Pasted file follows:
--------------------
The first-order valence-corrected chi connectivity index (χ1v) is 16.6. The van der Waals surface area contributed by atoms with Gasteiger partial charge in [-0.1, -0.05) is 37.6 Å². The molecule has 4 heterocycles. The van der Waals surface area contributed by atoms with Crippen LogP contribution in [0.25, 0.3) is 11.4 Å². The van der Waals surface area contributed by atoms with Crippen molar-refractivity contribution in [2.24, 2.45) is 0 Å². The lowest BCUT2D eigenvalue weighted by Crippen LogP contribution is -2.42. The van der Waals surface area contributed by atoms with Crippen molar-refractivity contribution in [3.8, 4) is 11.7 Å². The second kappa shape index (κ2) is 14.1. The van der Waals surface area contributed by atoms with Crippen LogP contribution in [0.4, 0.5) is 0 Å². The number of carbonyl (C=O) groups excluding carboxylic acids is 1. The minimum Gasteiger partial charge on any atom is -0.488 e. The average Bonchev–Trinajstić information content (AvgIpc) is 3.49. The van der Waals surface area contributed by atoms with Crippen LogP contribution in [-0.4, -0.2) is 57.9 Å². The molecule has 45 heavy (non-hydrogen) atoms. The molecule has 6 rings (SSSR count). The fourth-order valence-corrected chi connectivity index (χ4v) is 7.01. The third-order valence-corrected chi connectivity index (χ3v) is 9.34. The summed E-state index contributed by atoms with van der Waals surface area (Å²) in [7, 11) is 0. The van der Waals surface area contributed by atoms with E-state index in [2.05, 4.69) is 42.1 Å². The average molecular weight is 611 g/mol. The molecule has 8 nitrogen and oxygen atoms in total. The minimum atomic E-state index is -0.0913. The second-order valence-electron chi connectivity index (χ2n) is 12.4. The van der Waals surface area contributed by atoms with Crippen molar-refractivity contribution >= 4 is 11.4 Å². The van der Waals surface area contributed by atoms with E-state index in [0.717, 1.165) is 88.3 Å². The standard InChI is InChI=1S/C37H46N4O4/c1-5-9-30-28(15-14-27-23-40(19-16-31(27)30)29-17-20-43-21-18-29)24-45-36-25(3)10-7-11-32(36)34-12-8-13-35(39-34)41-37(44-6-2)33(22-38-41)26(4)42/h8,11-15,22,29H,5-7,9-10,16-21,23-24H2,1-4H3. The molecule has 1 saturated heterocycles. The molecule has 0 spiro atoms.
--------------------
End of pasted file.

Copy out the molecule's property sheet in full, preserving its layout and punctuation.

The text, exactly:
The first-order valence-corrected chi connectivity index (χ1v) is 16.6. The van der Waals surface area contributed by atoms with Gasteiger partial charge in [-0.1, -0.05) is 37.6 Å². The molecule has 4 heterocycles. The van der Waals surface area contributed by atoms with Crippen LogP contribution in [0.25, 0.3) is 11.4 Å². The van der Waals surface area contributed by atoms with Crippen molar-refractivity contribution in [2.24, 2.45) is 0 Å². The lowest BCUT2D eigenvalue weighted by Crippen LogP contribution is -2.42. The van der Waals surface area contributed by atoms with Crippen molar-refractivity contribution in [3.8, 4) is 11.7 Å². The second kappa shape index (κ2) is 14.1. The van der Waals surface area contributed by atoms with Crippen LogP contribution in [0.4, 0.5) is 0 Å². The number of carbonyl (C=O) groups excluding carboxylic acids is 1. The minimum Gasteiger partial charge on any atom is -0.488 e. The average Bonchev–Trinajstić information content (AvgIpc) is 3.49. The van der Waals surface area contributed by atoms with Crippen LogP contribution in [-0.4, -0.2) is 57.9 Å². The molecule has 45 heavy (non-hydrogen) atoms. The molecule has 6 rings (SSSR count). The fourth-order valence-corrected chi connectivity index (χ4v) is 7.01. The third-order valence-corrected chi connectivity index (χ3v) is 9.34. The summed E-state index contributed by atoms with van der Waals surface area (Å²) in [7, 11) is 0. The van der Waals surface area contributed by atoms with E-state index in [2.05, 4.69) is 42.1 Å². The average molecular weight is 611 g/mol. The molecule has 8 nitrogen and oxygen atoms in total. The minimum atomic E-state index is -0.0913. The second-order valence-electron chi connectivity index (χ2n) is 12.4. The van der Waals surface area contributed by atoms with Crippen molar-refractivity contribution >= 4 is 11.4 Å². The van der Waals surface area contributed by atoms with E-state index in [0.717, 1.165) is 88.3 Å². The standard InChI is InChI=1S/C37H46N4O4/c1-5-9-30-28(15-14-27-23-40(19-16-31(27)30)29-17-20-43-21-18-29)24-45-36-25(3)10-7-11-32(36)34-12-8-13-35(39-34)41-37(44-6-2)33(22-38-41)26(4)42/h8,11-15,22,29H,5-7,9-10,16-21,23-24H2,1-4H3. The molecule has 1 saturated heterocycles. The molecule has 0 spiro atoms.